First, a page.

To My Gebirgsjager Page.
This page is about how I have made my German Gebirgsjager figure,
because after seeing some of the excellent figures made by my fellow modellers.
Especially the picture on the right here of a Gebirgsjager by
matiascg and I just had to have a
German mountain figure in my collection. And with this figure, I have spent a
fair bit of time assembling all of the separate parts for it. Mainly because I
kept putting off buying the Dragon Alfons 4 in1 boxed figure, and now that I
want one I have found that the set is too expensive for me.
The head that I used for
this figure is the DiD William Bowman one, as I do like the facial detail of it
along with the beard detail. Again I have given this the pastel treatment and a
light brush over of the Flesh coloured pastel to bring out the highlights.
The main parts of the
uniform are from the Toys City Gebirgsjager set, and I am very impressed with
the detail of the cloth items. Although one item I did replace was the M43 cap,
because once I got hold of the Dragon Alfons Robmuller cap and did a comparison
of the two together. I found that the Dragon cap was of a thinner material, and
it just seemed to sit better on the head.
With the images above the first one on the left the figure
has the Alfons cap, the next one is with the Toys City cap as a comparison. The
next two pictures show the inside of the caps to show the size differences, as
well as them alongside each other.
Another item that I forgot about was the cap that
I have shown on the right, as this was an experiment I did where again I have
used the green cloth backing under the Heer M43 cap insignia.
I did this because I read somewhere about how some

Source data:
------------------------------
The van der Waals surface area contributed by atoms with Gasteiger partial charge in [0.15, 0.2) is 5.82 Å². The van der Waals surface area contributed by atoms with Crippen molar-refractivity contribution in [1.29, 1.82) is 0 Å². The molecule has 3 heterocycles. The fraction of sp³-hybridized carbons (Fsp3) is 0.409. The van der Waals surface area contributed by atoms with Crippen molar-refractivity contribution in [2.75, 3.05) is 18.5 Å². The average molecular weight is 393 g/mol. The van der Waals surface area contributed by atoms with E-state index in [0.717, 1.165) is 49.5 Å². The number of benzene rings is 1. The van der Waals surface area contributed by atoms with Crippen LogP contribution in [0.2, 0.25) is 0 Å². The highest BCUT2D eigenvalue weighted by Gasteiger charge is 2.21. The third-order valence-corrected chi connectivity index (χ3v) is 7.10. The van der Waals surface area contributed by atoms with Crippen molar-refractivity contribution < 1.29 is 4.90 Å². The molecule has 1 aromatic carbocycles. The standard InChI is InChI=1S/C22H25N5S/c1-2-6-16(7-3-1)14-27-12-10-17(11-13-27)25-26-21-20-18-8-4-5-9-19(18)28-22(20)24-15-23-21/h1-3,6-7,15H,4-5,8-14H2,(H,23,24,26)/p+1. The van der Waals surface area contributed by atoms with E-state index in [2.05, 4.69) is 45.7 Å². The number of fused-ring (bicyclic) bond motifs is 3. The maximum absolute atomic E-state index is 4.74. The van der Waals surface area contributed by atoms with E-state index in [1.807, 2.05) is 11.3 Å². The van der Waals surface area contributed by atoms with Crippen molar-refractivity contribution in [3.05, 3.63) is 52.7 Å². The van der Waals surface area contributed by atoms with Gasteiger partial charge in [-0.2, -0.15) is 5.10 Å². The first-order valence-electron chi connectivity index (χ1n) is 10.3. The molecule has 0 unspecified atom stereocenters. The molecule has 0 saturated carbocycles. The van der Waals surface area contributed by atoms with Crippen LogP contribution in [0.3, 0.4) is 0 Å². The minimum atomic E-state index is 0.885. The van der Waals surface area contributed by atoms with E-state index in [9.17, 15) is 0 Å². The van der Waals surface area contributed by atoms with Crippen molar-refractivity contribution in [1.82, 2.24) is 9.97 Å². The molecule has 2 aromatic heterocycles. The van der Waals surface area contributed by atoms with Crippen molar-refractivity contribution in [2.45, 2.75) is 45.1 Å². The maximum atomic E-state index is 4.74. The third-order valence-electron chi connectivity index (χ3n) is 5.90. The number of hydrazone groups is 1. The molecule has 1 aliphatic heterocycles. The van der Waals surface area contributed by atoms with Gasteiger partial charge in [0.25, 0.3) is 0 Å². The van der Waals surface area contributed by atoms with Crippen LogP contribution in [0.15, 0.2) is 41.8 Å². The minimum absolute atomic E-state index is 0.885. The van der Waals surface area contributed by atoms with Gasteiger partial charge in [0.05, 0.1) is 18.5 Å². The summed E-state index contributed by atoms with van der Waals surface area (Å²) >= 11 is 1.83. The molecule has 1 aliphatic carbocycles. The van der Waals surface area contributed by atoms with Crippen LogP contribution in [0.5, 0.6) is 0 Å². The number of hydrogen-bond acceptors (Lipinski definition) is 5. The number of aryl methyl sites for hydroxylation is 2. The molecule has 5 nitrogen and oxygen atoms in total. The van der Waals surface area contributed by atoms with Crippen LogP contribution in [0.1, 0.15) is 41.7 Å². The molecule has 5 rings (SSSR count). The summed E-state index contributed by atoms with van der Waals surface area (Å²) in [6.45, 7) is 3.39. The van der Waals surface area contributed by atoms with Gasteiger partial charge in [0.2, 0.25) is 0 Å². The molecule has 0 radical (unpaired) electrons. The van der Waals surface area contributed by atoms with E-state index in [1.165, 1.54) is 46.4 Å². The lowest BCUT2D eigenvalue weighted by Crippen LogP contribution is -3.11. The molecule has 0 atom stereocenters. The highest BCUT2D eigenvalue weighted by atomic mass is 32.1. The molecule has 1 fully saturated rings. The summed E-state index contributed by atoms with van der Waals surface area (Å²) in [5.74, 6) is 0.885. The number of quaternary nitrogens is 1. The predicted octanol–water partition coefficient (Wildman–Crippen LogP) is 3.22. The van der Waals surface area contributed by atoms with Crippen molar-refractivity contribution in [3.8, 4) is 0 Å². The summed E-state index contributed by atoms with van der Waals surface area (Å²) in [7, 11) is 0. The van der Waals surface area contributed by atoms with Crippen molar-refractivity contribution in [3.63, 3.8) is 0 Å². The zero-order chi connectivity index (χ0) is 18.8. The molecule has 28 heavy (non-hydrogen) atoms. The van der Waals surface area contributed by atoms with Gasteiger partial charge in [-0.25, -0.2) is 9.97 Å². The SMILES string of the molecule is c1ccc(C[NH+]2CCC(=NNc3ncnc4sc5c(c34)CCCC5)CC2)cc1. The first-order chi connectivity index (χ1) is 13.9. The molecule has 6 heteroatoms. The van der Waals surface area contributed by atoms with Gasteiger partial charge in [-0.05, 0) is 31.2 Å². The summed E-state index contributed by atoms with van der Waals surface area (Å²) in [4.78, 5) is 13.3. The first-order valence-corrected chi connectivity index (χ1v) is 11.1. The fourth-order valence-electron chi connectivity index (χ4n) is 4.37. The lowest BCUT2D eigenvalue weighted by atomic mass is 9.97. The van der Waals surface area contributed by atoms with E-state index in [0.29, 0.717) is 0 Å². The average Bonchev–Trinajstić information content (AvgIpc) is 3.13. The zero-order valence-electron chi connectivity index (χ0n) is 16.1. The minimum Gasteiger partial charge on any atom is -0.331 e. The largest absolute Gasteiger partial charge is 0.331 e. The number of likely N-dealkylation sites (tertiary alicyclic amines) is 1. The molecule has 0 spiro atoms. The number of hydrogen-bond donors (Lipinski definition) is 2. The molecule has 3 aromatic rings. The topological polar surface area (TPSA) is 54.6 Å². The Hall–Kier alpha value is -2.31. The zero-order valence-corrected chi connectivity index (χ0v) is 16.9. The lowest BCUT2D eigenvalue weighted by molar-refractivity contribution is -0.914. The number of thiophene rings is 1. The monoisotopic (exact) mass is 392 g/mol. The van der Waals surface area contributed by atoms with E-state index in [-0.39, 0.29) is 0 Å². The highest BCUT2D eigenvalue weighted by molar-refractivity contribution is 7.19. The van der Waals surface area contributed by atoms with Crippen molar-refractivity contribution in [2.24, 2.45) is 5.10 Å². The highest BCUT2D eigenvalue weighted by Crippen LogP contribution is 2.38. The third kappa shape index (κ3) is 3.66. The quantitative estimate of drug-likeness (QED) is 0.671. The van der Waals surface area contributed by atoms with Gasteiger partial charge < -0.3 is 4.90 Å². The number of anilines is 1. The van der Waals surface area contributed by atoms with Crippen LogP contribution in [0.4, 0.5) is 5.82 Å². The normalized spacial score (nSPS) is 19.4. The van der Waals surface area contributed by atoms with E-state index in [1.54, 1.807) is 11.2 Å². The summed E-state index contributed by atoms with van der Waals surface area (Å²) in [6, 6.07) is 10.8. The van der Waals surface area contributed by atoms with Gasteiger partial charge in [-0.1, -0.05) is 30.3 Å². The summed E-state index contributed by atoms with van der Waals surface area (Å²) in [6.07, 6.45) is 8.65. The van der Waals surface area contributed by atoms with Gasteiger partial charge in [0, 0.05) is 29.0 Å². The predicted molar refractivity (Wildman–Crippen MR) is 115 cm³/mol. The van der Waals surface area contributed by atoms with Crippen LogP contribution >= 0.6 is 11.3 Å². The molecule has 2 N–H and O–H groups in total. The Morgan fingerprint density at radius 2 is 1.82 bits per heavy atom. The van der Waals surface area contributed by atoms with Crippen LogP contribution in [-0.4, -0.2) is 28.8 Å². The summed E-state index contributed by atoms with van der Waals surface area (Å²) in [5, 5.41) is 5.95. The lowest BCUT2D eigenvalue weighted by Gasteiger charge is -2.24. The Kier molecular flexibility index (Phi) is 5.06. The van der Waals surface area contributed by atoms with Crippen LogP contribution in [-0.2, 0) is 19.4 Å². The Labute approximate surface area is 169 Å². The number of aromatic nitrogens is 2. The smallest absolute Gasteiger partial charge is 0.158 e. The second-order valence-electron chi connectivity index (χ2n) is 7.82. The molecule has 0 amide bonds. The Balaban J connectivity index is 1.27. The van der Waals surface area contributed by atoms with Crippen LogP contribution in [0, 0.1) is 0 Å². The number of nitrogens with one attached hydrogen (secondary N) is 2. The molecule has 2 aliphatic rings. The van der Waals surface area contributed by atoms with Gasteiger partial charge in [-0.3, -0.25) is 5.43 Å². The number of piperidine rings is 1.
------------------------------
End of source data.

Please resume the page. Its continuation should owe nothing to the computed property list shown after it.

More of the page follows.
Gebirgsjager troops did this to the badge, to show off the Edelweiss insignia
better. This was done the same way as the backing for the
Narvik shield on my
officer figure, the hardest part of doing this, was the cutting around the
Edelweiss badge with my model knife to remove as much of the double sided tape
Note: I found
that if any tape is sticking out on the edges afterwards, I just gently pressed
it under the insignia edges.
The first three pictures above show how the Toys City uniform
tunic with the DiD figure I am using, plus they also show how the sleeve length
is too short when used with this type of figure. As shown in the middle two
pictures of the sleeve cuff and arm of the DiD body. Because if you compare the
left picture of the DiD body to the Dragon body on the right above, you can see
how the tunic fits better on the Dragon body and the sleeve length is a lot
better. The problem with the tunic on the DiD figure, is because of the
larger broader chest area on this type of model, and this can be seen with the
way the tunic is pulled in tighter under the top two pockets. And if you look at
the Dragon figure with the same tunic on, you can see that the chest area is
smaller and the tunic fits better.
One problem I have found with using the Toys City
uniform with a DiD figure, is that I had a heck of a time getting the trousers
to look right. Mainly because the figure itself is slightly taller and the
trousers when buttoned up around the waist, did not give me enough slack at the
ankles for the blousing effect over the puttees.
One thing that I had made my mind up about regarding this figure